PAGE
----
August Stewardship - Fieldwork Fridays

Fieldwork Fridays - Stewardship Volunteer Crew needed

Starting August 7, the Stewardship Team will be operating Fieldwork Fridays for the month of August and looking for independent volunteers with some invasive plant removal experience to join us. The work will be supporting Habitat Stewards in the western communities (Metchosin, Langford, Sooke, East Sooke) to conduct habitat restoration activities on private lands. This will be primarily removing invasive plant material, but also site visits to assess properties for wildlife habitat potential and identify native plants/ecosystems.


Due to COVID-19 health and safety precautions, we are unable to offer carpooling for volunteers at this time, so your own transportation is required. Volunteers are expected to follow new COVID-safe protocols and procedures, and space is limited to 5 volunteers. Half-day (3hr) or full-day (6hr) options, available dates include August 7, 14, 21, or 28. For more information, email Stewardship Coordinator at This email address is being protected from spambots. You need JavaScript enabled to view it.


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Have you heard of Indigenous Protected and Conserved Areas?

Have you heard of Indigenous Protected and Conserved Areas?

by Katie Blake

HAT Executive Director 

In Canadian culture, we have largely come to know protected landscapes in the form of parks, ecological reserves, wildlife protected areas, and world heritage sites . Land trust and non-profit owned conservation areas, as well as conservation covenants (better known as easements outside of BC) have been more recent additions to the list of lands that Canadians count as conserved. This collective conservation work has surely prevented the loss of many species and ecosystems that may otherwise have succumbed to resource development, housing, and other land conversion. Protected areas are considered by many as the cornerstones of conservation that will safeguard biodiversity, provide clean air, fresh water, and food, buffer us from floods and droughts, and provide us with outdoor recreational opportunities.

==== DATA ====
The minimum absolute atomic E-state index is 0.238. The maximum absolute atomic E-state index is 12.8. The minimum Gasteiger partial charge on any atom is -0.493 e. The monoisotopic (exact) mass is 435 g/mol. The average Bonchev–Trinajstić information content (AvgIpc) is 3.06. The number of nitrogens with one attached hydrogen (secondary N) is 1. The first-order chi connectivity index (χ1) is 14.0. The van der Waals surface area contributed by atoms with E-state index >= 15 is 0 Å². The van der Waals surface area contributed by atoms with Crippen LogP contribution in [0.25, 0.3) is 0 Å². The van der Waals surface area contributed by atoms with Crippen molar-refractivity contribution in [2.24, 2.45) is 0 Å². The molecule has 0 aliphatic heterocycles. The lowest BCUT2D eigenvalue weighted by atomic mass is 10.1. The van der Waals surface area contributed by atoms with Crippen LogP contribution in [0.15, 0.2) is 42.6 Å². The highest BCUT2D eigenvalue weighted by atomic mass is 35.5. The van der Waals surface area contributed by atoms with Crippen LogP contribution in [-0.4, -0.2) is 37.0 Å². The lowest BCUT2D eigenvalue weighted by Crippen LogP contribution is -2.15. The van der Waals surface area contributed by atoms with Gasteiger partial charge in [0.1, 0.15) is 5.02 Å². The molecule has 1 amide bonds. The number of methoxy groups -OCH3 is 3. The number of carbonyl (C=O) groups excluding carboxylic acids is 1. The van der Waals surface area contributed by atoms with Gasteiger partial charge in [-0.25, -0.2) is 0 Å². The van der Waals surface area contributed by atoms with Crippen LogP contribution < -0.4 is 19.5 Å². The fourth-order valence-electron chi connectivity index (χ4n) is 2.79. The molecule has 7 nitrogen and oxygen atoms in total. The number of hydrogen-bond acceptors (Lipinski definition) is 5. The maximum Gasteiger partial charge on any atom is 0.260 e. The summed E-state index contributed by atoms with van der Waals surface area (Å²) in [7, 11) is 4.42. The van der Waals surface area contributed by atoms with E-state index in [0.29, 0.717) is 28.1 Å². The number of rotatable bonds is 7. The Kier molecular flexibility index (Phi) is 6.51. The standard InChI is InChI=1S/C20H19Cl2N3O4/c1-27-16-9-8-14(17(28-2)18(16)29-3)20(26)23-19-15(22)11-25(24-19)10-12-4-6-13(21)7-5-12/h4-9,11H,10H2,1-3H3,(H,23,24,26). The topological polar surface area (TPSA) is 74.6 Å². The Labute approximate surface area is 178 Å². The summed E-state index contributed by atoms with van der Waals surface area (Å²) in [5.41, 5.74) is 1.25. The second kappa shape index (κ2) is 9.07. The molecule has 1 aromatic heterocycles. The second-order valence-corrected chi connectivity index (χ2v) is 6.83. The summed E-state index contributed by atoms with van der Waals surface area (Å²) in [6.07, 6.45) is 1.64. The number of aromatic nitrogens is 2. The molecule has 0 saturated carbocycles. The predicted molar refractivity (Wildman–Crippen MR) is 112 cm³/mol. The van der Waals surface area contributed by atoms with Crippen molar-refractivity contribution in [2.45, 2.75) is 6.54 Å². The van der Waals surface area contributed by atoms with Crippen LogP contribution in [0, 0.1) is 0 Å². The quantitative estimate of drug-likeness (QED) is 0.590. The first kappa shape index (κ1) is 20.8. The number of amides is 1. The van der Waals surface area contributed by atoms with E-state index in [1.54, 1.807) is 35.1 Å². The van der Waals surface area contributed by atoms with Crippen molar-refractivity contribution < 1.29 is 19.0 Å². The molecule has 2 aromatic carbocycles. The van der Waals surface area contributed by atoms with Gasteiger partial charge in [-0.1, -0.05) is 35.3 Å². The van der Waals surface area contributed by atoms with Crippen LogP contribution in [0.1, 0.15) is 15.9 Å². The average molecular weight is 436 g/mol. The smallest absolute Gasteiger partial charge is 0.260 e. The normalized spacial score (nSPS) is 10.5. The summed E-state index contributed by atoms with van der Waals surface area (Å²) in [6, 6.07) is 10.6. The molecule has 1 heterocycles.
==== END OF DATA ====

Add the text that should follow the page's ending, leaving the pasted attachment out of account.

Unfortunately, the vast majority of these protected areas were created without the involvement of Indigenous communities. These protected areas often restrict or outright exclude Indigenous communities from traditional use of large portions of their territories. We are now living in an age in which improving relationships between Canadian society and Indigenous communities has been embraced as a collective priority, and Indigenous rights and sovereignty are increasingly understood. How can the practice of land conservation be reconciled with supporting Indigenous communities and their long-standing relationship with the land?